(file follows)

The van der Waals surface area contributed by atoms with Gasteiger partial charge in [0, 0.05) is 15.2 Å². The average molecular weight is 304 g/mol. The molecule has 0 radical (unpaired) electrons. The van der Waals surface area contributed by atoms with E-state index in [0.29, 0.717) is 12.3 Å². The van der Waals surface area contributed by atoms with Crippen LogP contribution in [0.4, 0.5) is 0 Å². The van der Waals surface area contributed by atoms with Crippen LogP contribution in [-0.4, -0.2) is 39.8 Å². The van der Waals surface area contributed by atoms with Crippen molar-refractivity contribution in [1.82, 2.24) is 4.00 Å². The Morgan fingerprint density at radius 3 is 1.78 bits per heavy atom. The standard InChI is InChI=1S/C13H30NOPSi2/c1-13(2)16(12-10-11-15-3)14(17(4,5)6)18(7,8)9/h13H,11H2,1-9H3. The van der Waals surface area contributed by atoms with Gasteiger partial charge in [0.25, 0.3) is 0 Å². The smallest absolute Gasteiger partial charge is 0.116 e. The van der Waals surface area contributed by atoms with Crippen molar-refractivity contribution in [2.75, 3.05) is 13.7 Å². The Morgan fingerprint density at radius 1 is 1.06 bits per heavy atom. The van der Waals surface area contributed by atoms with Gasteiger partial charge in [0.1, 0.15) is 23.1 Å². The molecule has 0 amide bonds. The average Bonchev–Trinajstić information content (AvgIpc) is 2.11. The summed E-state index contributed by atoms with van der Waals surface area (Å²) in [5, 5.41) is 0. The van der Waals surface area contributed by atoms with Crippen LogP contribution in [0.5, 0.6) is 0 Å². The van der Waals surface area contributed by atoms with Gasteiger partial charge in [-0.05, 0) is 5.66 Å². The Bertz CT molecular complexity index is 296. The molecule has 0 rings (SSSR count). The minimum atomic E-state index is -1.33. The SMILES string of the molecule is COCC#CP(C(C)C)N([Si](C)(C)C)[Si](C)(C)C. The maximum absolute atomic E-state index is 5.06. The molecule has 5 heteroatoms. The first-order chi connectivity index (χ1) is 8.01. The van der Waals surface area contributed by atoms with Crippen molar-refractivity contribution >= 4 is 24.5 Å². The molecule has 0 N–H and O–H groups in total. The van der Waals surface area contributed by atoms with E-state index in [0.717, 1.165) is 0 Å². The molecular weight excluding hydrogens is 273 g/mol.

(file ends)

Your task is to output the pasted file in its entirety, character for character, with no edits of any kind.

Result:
The van der Waals surface area contributed by atoms with Gasteiger partial charge in [0, 0.05) is 15.2 Å². The average molecular weight is 304 g/mol. The molecule has 0 radical (unpaired) electrons. The van der Waals surface area contributed by atoms with E-state index in [0.29, 0.717) is 12.3 Å². The van der Waals surface area contributed by atoms with Crippen LogP contribution in [0.4, 0.5) is 0 Å². The van der Waals surface area contributed by atoms with Crippen LogP contribution in [-0.4, -0.2) is 39.8 Å². The van der Waals surface area contributed by atoms with Crippen molar-refractivity contribution in [1.82, 2.24) is 4.00 Å². The Morgan fingerprint density at radius 3 is 1.78 bits per heavy atom. The standard InChI is InChI=1S/C13H30NOPSi2/c1-13(2)16(12-10-11-15-3)14(17(4,5)6)18(7,8)9/h13H,11H2,1-9H3. The van der Waals surface area contributed by atoms with Gasteiger partial charge in [0.25, 0.3) is 0 Å². The smallest absolute Gasteiger partial charge is 0.116 e. The van der Waals surface area contributed by atoms with Crippen molar-refractivity contribution in [2.75, 3.05) is 13.7 Å². The Morgan fingerprint density at radius 1 is 1.06 bits per heavy atom. The van der Waals surface area contributed by atoms with Gasteiger partial charge in [0.1, 0.15) is 23.1 Å². The molecule has 0 amide bonds. The average Bonchev–Trinajstić information content (AvgIpc) is 2.11. The summed E-state index contributed by atoms with van der Waals surface area (Å²) in [5, 5.41) is 0. The van der Waals surface area contributed by atoms with Crippen LogP contribution in [0.5, 0.6) is 0 Å². The van der Waals surface area contributed by atoms with Gasteiger partial charge in [-0.05, 0) is 5.66 Å². The Bertz CT molecular complexity index is 296. The molecule has 0 rings (SSSR count). The minimum atomic E-state index is -1.33. The SMILES string of the molecule is COCC#CP(C(C)C)N([Si](C)(C)C)[Si](C)(C)C. The maximum absolute atomic E-state index is 5.06. The molecule has 5 heteroatoms. The first-order chi connectivity index (χ1) is 8.01. The van der Waals surface area contributed by atoms with Crippen molar-refractivity contribution >= 4 is 24.5 Å². The molecule has 0 N–H and O–H groups in total. The van der Waals surface area contributed by atoms with E-state index in [0.717, 1.165) is 0 Å². The molecular weight excluding hydrogens is 273 g/mol.